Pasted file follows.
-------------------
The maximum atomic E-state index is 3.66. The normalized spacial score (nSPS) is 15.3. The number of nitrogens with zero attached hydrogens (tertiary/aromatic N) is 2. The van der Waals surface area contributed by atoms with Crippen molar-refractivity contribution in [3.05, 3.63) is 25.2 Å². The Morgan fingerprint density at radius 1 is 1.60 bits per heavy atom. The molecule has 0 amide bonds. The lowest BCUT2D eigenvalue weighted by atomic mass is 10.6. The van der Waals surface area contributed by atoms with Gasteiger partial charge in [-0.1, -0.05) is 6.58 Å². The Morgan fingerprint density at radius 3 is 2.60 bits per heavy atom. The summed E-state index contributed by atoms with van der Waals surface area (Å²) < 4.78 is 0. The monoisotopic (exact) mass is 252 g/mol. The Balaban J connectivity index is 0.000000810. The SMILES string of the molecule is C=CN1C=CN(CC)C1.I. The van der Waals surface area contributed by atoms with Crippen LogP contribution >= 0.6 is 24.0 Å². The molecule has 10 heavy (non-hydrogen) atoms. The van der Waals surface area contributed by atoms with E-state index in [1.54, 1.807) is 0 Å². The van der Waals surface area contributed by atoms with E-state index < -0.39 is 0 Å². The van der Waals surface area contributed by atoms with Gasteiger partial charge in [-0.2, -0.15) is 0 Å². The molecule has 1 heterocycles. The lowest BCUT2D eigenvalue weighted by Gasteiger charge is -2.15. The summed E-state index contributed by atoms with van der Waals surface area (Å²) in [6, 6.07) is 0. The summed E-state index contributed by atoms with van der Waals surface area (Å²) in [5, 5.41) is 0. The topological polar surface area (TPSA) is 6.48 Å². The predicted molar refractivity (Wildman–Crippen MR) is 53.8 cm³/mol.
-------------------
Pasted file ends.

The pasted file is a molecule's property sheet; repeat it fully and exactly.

The maximum atomic E-state index is 3.66. The normalized spacial score (nSPS) is 15.3. The number of nitrogens with zero attached hydrogens (tertiary/aromatic N) is 2. The van der Waals surface area contributed by atoms with Crippen molar-refractivity contribution in [3.05, 3.63) is 25.2 Å². The Morgan fingerprint density at radius 1 is 1.60 bits per heavy atom. The molecule has 0 amide bonds. The lowest BCUT2D eigenvalue weighted by atomic mass is 10.6. The van der Waals surface area contributed by atoms with Gasteiger partial charge in [-0.1, -0.05) is 6.58 Å². The Morgan fingerprint density at radius 3 is 2.60 bits per heavy atom. The summed E-state index contributed by atoms with van der Waals surface area (Å²) < 4.78 is 0. The monoisotopic (exact) mass is 252 g/mol. The Balaban J connectivity index is 0.000000810. The SMILES string of the molecule is C=CN1C=CN(CC)C1.I. The van der Waals surface area contributed by atoms with Crippen LogP contribution >= 0.6 is 24.0 Å². The molecule has 10 heavy (non-hydrogen) atoms. The van der Waals surface area contributed by atoms with E-state index in [1.54, 1.807) is 0 Å². The van der Waals surface area contributed by atoms with E-state index < -0.39 is 0 Å². The van der Waals surface area contributed by atoms with Gasteiger partial charge in [-0.2, -0.15) is 0 Å². The molecule has 1 heterocycles. The lowest BCUT2D eigenvalue weighted by Gasteiger charge is -2.15. The summed E-state index contributed by atoms with van der Waals surface area (Å²) in [6, 6.07) is 0. The summed E-state index contributed by atoms with van der Waals surface area (Å²) in [5, 5.41) is 0. The topological polar surface area (TPSA) is 6.48 Å². The predicted molar refractivity (Wildman–Crippen MR) is 53.8 cm³/mol.